– Nelson Mandela

The success lies in facing your fears rather than running from them. This applies to the fears that hinder the addiction recovery process. A great way to gain the strength to face your fears is to surround yourself with positive and supportive people who not only help you in realizing your problem, but also push and support you to seek help to overcome the problem. Once you realize that you have a problem of substance abuse or drug addiction, do not be afraid of accepting it. After acceptance, comes the phase of searching for the solutions. Find out the treatment options available to you and seek professional help as soon as possible. The earlier you start the treatment, the easier and shorter recovery process would be for you.

Preventing Relapse and Staying Sober

This is another huge challenge that drug addicts face during the later stage of recovery process. While it is true that a lot of people do relapse after coming out of a rehabilitation center, it is also an undeniable reality that a large number do completely recover from addiction disease.

According to a survey conducted in 2012, around 23.5 million adults were seeking treatment and hence, recovering from addiction and substance abuse. Keeping in view the increase in governments’ efforts (both at federal and state level) to counter drug addiction, advancements in medical science that have provided us with several new ways to deal with the problem, increase in the numbers of treatment facilities, easy accessibility, and efforts to increase awareness among the population, it can be easily said that the figure must have significantly increased.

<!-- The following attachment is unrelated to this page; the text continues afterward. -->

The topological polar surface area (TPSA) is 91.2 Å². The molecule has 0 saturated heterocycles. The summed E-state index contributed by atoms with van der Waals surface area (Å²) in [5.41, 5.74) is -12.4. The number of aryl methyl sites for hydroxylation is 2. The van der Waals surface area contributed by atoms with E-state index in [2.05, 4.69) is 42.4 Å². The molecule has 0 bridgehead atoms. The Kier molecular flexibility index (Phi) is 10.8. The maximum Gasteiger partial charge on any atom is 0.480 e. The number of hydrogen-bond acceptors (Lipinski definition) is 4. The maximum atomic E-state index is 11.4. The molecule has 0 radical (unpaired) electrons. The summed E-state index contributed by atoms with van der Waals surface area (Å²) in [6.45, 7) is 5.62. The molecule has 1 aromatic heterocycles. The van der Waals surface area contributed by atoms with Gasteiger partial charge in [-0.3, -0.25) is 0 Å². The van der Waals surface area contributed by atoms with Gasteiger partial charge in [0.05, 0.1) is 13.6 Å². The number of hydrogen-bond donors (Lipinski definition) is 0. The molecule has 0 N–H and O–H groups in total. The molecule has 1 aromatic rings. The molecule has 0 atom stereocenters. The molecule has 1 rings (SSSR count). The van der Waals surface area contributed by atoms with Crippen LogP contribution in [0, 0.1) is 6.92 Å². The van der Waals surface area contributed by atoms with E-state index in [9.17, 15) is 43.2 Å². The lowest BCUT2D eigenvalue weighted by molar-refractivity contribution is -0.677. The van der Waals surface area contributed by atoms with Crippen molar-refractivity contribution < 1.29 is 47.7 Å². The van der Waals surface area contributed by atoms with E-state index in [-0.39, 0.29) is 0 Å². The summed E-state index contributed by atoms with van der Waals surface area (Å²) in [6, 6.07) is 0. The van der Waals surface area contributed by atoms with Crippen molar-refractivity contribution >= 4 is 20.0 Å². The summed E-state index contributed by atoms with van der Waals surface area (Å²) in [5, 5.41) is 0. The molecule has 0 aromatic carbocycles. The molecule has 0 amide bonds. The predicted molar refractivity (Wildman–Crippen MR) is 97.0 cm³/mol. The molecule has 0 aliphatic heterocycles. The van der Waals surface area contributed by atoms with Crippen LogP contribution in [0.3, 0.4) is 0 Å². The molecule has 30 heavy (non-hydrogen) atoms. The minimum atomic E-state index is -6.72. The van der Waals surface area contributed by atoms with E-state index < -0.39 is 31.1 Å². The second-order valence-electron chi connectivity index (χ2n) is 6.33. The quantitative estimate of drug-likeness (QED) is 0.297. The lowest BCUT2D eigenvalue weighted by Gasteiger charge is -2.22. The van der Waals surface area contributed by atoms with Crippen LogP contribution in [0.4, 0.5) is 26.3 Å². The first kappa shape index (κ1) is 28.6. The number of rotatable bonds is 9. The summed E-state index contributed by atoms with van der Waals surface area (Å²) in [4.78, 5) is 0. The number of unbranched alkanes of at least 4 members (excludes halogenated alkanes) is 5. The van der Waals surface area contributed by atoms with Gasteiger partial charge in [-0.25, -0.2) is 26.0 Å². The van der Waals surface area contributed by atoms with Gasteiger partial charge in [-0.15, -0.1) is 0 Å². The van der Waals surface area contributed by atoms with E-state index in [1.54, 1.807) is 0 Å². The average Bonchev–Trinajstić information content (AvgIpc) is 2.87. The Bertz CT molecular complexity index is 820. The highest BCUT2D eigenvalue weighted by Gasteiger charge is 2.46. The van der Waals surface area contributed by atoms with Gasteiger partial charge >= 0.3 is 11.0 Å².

According to research studies, 60% of people who struggle with substance abuse and 90% of people who are trying to overcome alcohol addiction relapse after coming out of treatment facilities.

While completing the treatment program at a rehabilitation centre is a great achievement on its own, it is only a phase in the long process of addiction recovery. Therefore, efforts need to be continued during the transitioning phase i.e. returning to normal life after coming out of a treatment facility.

While the post-rehab phase proves to be much more difficult than the rehab phase for most of the people because of the absence of support system and the presence of various triggers, complete recovery is not impossible.

Take following measures to make sure you do not lose the gains made at the rehab and to eliminate the chances of relapse:

  • Consider living at a half-way house
  • Continue attending counseling sessions or take regular refresher courses
  • Join support groups to avoid depression and anxiety, to express and to learn from others’ experiences
  • Cut off all negative energy from your life
  • Adopt positive and healthy habits, and surround yourself with supportive people to stay motivated and focused
  • Do not reverse the lifestyle changes you brought during the rehab period
  • Avoid emotional triggers by ensuring that you prevent yourself from experiencing the feelings of Hunger, Anger, Loneliness and Tiredness; called HALT by the professionals.

Conclusion

A lot of people assume that there is no need to continue the efforts for staying away from drugs and for preventing relapse once they come out of the treatment facility. However, according to both professionals and statistics, they are wrong.

National Institute of Drug Abuse stated that out of every 3 people, 2 relapse during the 6 months in post-rehab period. This tells us how long a patient needs to continue the efforts for staying sober. Addiction recovery is a really long journey.

Remember the old adage  – slow and steady wins the race?

While addiction recovery is not a race, this adage applies here as well. One needs to be slow but, steady to reach his/her destination.